North Fork of the Coeur d’Alene River

Jason Sackman drove into the parking lot right off of I-90 where my brother-in-law, Jeff, and I were waiting for him. An impromptu business trip brought us up to Coeur d’Alene, Idaho, and when Gracy gave me the okay to fly fish, Jason was the first person I called. After some quick goodbyes to our wives, Jeff and I loaded our gear into Jason’s truck and off we drove.

“Dude, this is one of my favorite rivers.” Jason said as we geared up. “The fall colors, jin-clear water, beautiful cutthroat trout… that are not leader-shy!” He continued adding emphasis on that last fact.
“My kind of place.” I added with a smile, as the three of us scampered down the rocks and into the river.  
I had taken the time to rig-up my leader to do some Spanish nymphing, but as I approached a nice run I saw a rising fish. One little rising fish was all it took for me to change my Spanish nymphing outfit to a dry fly rig. That is one of the benefits of using a longer fly rod: you can get the best of both worlds and be ready for anything. The purple haze was Jason’s favorite fly for this river, so it was the first one I tied on. 
Isn’t it always the case? It did take me a few minutes to switch up, and now when I was ready, purple haze in hand, the fish stopped rising. 
“Damn, it!” I said under my breath, while scanning the foam-line like a hungry hawk. Nothing was breaking the surface, so I just decided to start searching that same foam-line with my purple haze. 
The little white indicator was clearly visible as it floated down the mirrored surface of the water where I had seen that fish rise, but the fly never made it down there. A small mouth broke the surface and the little white fluff of fuzz disappeared inside it.
“There you are…” I said, lifting the rod to set the hook.

There was no whooping or hollering necessary, because the little fish was thrashing the still water to the point where the sound easily projected down to Jason. Jason looked my way after hearing the splashing, and gave me a thumbs up as I brought in my fish.

The little fish darted from my hands, and because the water was so clear I got to watch it swim away for a long distance before it disappeared. 
That is my favorite part. Watching the fish swim home. I smiled as I stood there watching the fish, but the enjoyment was short lived; another fish rose in that same soft foam-line that the previous fish came from, and I snapped out of my daze and made another cast.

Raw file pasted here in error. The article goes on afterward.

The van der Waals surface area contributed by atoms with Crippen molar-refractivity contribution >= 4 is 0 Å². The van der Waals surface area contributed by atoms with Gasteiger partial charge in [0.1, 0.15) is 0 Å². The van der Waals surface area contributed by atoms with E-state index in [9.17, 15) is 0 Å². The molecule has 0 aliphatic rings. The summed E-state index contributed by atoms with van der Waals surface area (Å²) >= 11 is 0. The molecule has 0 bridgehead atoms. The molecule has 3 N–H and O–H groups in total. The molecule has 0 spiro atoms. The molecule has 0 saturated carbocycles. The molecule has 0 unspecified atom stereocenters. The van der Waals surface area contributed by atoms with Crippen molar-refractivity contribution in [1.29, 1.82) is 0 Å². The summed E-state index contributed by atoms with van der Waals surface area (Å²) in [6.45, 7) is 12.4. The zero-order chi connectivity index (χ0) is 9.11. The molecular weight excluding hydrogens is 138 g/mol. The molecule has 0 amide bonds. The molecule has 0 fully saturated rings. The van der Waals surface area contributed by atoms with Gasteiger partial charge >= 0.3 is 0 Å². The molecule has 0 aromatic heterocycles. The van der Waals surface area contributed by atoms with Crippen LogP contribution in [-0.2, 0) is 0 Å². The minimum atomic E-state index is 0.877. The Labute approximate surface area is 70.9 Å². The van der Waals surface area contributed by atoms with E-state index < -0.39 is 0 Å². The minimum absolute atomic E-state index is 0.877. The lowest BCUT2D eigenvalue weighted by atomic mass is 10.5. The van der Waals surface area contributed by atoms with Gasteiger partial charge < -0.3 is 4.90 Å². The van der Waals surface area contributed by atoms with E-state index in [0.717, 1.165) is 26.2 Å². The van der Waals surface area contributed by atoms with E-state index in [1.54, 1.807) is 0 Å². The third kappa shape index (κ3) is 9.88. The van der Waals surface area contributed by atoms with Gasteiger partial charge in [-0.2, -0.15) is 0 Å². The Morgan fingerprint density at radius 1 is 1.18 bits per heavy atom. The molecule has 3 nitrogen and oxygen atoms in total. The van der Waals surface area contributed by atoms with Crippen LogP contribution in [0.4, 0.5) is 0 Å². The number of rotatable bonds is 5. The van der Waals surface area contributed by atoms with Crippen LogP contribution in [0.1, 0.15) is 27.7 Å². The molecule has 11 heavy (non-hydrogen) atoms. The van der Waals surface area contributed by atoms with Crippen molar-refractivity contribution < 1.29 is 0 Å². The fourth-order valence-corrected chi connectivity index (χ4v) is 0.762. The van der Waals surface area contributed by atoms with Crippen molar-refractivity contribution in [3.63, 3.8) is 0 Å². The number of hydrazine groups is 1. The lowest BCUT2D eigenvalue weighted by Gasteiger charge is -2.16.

“There’s another one!” I yelled, getting Jason’s attention, but as I did so the fish threw my hook, leaving me with this picture of it flipping me the fin.

“You should come up here!” I yelled downstream to Jason, who was fishing just within earshot.
“There’s a fish rising right here!” He said back. His voice was almost incomprehensible, but I was sure I heard “rising” and “here” so my mind filled in the rest. 
Suit yourself, I thought as I looked over and saw three fish rising happily in my section of water. I didn’t hold back. I picked off each fish starting with the fish furthest downstream, and just as I was releasing the third fish I heard a disturbance from downstream. It was, Jason. He had reeled in his line as was moving towards me… “Okay.  I’m coming!” He yelled upstream to me, after I had caught the three fish I would have saved for him.

”What the hell took you so long?” I asked, after having let my fish go. 
“Dude. There was this fish rising…” Jason paused, and sighed, “…and it just wouldn’t take my fly. But you seem to be doing just fine.” 
“Well it could just be my water column.” I said, and Jason looked at me, ready to hear my theory. So I began.
“Look at the water I am fishing versus the water you were fishing. I am fishing water that is choppy with a definite current, while down where you were fishing the water had time to become smooth and calm. Smooth and calm water, especially this clear, can easily equate to snobby fish. And it’s not that the fish are smarter, it’s that the elements are on the side of the fish. The water is just as clear here, but I have a definite current along with a chop that offers less visibility to the fish and less time to be selective.”
“Huh…” Jason said, taking in my thoughts.
“So it’s not that I’m a better angler, its just that I’m fishing easier water.” I said, modestly. 
“That makes sense, because we both have the same fly on.” Jason added, before I pointed out two fish rising just upstream from us. 
“All yours.” I said to Jason, as he made his approach.

Jason made his approach by walking back toward the bank, away from the fish, walked upstream from them, and got into position by walking downstream towards the fish. 
After a bit of casting, I waded over to Jason after noticing the fish had stopped rising during his approach. 
“Do you mind me asking why you approached the fish that way?” I asked Jason, in case he knew something I didn’t. 
“What do you mean?” He asked.
“Those fish that were rising there…” I said pointing to the spot, “…that is where they live. The current in this section of water would suggest that the fish are facing upstream. You walked away and above where the fish were feeding, and approached them face-on.” 
I saw the light clicking on over Jason’s head, but I kept explaining.